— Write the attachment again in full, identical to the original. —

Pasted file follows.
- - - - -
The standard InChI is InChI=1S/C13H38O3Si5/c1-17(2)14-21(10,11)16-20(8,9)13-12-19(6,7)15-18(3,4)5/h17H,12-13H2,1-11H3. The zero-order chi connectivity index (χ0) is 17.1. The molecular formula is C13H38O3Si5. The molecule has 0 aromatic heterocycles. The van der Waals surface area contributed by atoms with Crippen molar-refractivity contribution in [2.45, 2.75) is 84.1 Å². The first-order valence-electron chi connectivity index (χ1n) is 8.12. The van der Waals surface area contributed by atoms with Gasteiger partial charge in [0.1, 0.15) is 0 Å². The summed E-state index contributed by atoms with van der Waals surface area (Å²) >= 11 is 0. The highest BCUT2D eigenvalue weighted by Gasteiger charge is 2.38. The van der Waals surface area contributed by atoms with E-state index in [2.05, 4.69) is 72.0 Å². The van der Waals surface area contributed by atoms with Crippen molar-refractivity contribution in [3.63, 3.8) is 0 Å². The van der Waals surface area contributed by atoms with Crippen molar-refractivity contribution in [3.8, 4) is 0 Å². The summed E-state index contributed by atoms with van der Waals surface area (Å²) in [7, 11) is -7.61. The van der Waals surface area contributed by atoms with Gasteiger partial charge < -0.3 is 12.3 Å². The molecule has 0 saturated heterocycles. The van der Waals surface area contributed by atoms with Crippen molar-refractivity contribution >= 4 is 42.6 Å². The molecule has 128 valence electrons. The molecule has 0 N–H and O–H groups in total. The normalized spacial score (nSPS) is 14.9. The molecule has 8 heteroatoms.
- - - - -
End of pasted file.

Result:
The standard InChI is InChI=1S/C13H38O3Si5/c1-17(2)14-21(10,11)16-20(8,9)13-12-19(6,7)15-18(3,4)5/h17H,12-13H2,1-11H3. The zero-order chi connectivity index (χ0) is 17.1. The molecular formula is C13H38O3Si5. The molecule has 0 aromatic heterocycles. The van der Waals surface area contributed by atoms with Crippen molar-refractivity contribution in [2.45, 2.75) is 84.1 Å². The first-order valence-electron chi connectivity index (χ1n) is 8.12. The van der Waals surface area contributed by atoms with Gasteiger partial charge in [0.1, 0.15) is 0 Å². The summed E-state index contributed by atoms with van der Waals surface area (Å²) >= 11 is 0. The highest BCUT2D eigenvalue weighted by Gasteiger charge is 2.38. The van der Waals surface area contributed by atoms with E-state index in [2.05, 4.69) is 72.0 Å². The van der Waals surface area contributed by atoms with Crippen molar-refractivity contribution in [3.63, 3.8) is 0 Å². The van der Waals surface area contributed by atoms with Crippen molar-refractivity contribution in [3.8, 4) is 0 Å². The summed E-state index contributed by atoms with van der Waals surface area (Å²) in [7, 11) is -7.61. The van der Waals surface area contributed by atoms with Gasteiger partial charge < -0.3 is 12.3 Å². The molecule has 0 saturated heterocycles. The van der Waals surface area contributed by atoms with Crippen molar-refractivity contribution >= 4 is 42.6 Å². The molecule has 128 valence electrons. The molecule has 0 N–H and O–H groups in total. The normalized spacial score (nSPS) is 14.9. The molecule has 8 heteroatoms.